Green Economics: Turning Mainstream Thinking on Its Head by Thomas Prugh
Ideas about how the world works that don’t accord with reality can be unhelpful. That’s especially true about mainstream economics, which is based in part on ideas that made a lot of sense at some point in the last 250 years but that have outlived their time and usefulness. These ideas–such as the reliance on GDP as the key index of general wellbeing–still dominate assumptions and thinking about economic matters in the media, governments, businesses, and popular consciousness.
But in recent decades, economics theoreticians and researchers have suggested a variety of reforms that would make economics truer, greener, and more sustainable:
- Scale. How big is the global economy relative to the global ecosystem?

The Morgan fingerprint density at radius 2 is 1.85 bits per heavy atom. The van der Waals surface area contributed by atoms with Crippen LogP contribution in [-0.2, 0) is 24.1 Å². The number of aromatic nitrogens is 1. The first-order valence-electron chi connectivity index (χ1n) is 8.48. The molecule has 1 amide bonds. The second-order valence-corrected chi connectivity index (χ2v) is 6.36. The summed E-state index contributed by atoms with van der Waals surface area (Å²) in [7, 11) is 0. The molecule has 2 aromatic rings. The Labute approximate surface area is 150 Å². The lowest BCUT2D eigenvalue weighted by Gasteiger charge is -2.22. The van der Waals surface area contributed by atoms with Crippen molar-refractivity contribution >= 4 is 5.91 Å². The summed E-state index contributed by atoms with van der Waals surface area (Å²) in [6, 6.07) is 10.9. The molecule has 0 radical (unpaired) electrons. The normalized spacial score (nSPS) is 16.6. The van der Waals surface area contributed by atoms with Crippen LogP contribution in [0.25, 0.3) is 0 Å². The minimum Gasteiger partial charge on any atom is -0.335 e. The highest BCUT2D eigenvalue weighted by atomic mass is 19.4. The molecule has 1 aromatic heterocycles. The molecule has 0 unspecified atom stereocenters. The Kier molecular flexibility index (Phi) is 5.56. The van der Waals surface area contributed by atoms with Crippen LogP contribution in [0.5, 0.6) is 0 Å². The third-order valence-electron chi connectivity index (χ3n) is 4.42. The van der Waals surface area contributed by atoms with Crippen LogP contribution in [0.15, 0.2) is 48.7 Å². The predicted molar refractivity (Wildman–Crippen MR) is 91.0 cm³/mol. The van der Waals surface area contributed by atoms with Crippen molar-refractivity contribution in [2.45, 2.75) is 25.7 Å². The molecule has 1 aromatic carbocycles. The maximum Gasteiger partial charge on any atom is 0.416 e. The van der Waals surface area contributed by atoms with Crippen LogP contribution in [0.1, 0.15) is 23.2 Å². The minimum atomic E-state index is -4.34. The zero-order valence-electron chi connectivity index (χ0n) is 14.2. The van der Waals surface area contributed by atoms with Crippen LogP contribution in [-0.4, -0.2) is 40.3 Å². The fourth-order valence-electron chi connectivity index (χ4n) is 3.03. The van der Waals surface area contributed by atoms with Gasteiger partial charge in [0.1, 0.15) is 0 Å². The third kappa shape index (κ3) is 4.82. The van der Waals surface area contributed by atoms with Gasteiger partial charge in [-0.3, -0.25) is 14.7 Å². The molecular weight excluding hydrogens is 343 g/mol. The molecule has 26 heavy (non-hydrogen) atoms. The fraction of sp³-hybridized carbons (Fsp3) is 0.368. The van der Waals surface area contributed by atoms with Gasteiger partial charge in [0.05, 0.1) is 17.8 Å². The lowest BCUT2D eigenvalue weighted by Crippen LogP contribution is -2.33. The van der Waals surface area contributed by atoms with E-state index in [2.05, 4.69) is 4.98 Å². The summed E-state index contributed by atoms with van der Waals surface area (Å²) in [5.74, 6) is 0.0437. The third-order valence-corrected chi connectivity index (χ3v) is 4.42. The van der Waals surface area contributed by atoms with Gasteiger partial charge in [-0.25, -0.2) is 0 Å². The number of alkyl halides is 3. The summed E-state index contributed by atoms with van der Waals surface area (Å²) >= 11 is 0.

- Stress development over growth. That is, make the economy better at satisfying human needs, not simply bigger.
- Make prices tell the ecological truth. For instance, climate change is arguably the result of failing to charge for dumping carbon dioxide into the atmosphere.
- Account for nature’s services. Pollination performed by honeybees, air and water purification, soil generation, pest control, seed dispersal, and nutrient recycling, are among the many other services that nature provides.
- The precautionary principle. Ordinary risk analysis asks, “How much environmental damage will be allowed?” But the precautionary principle asks, “How little damage is possible?”
- Commons management. People generally believe that there are only two workable regimes for managing resources: private property or government control. But commons management regimes are a third way, one that taps the strong human impulse toward cooperation and the common good.
- Value women. Economic systems ought to be gender-blind but they’re not.
(Photo by opaqueEpiphany)